Noises in colour blindness – Colour blindness tests.

Colour blind people are able to see better camouflage images, however they cannot see colours that have similar hues. I found a few examples to show how the noise of the hues can affect how people with different types of colour blindness can see.

This first example is where only two photopigments work on the test. What was interesting to see was that there was no appearance of the number in any of the other two pictures.

The next example is where only one photopigment is slightly off, which enables people to slightly see colours a little bit more than the example above.

Because graphic design needs to capture the attention of people quickly and effectively, I will need to consider how I can design my brand logo and the overall theme to attract everyone in my target audience, rather than what has been the majority (people with perfect vision).

The idea that people who are colour blind are the minority is appearing more insignificant and unreliable, because of the types of colour blindness as well as the different strengths that are involved. Moreover, because every eye is different, as previously mentioned, people see colours in different ways.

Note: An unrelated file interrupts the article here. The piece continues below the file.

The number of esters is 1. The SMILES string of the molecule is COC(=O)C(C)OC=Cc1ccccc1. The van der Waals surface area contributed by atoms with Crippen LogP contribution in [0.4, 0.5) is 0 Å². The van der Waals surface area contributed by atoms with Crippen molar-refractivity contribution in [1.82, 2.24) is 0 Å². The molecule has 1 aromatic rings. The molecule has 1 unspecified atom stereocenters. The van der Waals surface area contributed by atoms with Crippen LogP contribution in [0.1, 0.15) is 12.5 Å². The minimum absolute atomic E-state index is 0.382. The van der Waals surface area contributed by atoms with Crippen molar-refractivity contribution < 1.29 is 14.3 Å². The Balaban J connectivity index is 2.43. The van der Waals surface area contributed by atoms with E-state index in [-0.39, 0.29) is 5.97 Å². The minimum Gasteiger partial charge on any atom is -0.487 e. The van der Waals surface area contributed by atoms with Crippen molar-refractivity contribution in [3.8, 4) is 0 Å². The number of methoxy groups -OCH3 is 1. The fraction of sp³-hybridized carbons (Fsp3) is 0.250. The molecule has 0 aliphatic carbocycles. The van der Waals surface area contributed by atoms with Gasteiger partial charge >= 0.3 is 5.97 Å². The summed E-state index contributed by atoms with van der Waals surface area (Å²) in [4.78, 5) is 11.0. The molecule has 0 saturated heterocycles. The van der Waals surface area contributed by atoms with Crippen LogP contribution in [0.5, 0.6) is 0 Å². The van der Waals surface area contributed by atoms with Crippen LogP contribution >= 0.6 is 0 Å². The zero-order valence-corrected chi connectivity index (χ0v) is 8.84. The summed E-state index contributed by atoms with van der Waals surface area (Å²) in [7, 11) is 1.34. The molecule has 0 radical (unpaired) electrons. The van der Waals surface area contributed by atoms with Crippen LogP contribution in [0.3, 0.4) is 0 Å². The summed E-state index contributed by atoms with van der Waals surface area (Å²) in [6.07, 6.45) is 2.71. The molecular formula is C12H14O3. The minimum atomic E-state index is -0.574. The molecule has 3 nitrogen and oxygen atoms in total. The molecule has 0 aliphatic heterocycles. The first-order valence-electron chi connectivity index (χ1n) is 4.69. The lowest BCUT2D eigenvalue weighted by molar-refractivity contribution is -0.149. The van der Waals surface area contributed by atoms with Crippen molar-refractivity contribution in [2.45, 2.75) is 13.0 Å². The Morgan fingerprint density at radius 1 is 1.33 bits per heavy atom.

The example of the coloured map reminded me of how the TFL London Underground map causes a lot of confusion for people who are colour blind. This was a big topic for my dissertation, and it got me thinking how much people cannot see the graphics in design in public areas.

Going back to the Coca-Cola Life advertisement, I feel it would be appropriate to incorporate a way that colour blind people could see my logo design easily, but also allows people with ‘perfect vision’ to see it also, but knowing that the main focus is for people who have been considered the minority.

What I intend to do is draw up some sketches for my logo design and my title for Mono, and see how I can apply it to suit my target audience.



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